I think is dealing with insurers that understands those profiles-- what risks are those customers susceptible to? At the end of the day, you don't want to make a policy so restrictive that they would never be able to wear a watch, never be able to wear a piece of jewellery, or hang that picture on the wall. So it's working with partners that understand those risk profiles and putting together a programme which actually enables them to enjoy their lifestyle without actually being too restrictive and too limiting.

If you could give three takeaways to our audience today regarding cover of their valuable items such as jewellery and find are, what would they be?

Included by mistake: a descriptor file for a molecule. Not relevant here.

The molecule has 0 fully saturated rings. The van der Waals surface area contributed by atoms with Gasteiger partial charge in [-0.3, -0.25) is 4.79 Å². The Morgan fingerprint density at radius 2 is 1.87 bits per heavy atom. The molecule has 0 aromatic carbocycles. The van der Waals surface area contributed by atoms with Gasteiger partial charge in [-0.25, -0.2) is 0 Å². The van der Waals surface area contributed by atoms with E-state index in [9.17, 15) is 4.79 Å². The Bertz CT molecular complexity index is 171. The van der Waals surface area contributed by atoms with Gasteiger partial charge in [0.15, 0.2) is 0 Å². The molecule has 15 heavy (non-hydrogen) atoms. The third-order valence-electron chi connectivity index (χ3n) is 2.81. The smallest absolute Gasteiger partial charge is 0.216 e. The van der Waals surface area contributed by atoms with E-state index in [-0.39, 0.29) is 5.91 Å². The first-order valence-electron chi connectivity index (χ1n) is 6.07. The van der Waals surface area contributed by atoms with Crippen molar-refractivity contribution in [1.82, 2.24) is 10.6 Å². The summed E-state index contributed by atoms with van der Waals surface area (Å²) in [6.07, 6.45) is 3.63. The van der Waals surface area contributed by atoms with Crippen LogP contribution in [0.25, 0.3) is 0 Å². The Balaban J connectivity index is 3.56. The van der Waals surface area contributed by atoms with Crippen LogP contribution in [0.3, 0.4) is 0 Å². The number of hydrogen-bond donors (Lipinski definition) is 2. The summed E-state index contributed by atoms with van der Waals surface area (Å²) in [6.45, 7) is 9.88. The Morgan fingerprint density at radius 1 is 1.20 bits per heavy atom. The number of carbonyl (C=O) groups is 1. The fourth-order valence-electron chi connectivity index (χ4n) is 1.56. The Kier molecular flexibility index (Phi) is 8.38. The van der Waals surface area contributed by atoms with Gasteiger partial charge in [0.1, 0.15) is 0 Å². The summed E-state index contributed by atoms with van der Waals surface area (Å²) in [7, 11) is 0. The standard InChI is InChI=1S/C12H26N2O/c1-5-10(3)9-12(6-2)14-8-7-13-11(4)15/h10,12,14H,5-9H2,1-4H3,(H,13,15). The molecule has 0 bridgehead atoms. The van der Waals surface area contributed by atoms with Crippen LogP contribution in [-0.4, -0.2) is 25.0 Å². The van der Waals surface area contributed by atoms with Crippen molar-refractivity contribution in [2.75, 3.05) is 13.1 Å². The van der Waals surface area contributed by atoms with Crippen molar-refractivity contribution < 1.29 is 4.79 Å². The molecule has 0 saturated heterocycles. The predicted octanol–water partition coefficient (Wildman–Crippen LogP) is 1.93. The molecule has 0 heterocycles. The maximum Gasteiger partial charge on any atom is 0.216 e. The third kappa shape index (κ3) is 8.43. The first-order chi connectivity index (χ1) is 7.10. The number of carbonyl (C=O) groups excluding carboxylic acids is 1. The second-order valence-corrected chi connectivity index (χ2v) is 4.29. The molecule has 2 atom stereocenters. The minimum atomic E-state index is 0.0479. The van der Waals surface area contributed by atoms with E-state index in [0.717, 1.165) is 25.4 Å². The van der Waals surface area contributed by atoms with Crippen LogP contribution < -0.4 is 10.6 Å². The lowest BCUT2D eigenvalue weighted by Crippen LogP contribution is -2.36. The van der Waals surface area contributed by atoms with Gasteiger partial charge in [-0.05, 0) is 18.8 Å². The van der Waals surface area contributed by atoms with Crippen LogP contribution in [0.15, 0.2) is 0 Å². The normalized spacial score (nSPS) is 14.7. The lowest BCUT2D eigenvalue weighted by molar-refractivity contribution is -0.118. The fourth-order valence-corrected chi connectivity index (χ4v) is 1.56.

I think the three things I would say for people to look out for is, first, what expertise does your chosen broker or insurer have in the area you look into insure? And what's their track record? What's their heritage? What's their history in those areas.

The second thing is, how do they deal with claims? Claims are the most important part of any policy. A policy is a bit of paper with a promise. How that insurer lives up to that promise to us is key. So find out whether you can deal with your key suppliers to replace any lost and damaged items.

And lastly, I would say, if you're dealing via broker, then find out if they're a firm of charted insurance brokers, because that is the mark of industry excellence for insurance.

And we know one of the benefits of having these beautiful items is the fact that the insurances possibly will go up. So actually getting the right insurer is probably more important now than it's ever been before. So it's been great to get a really good insight into that. Neil McFarlane from T.H. March, thank you very much indeed.

Thank you.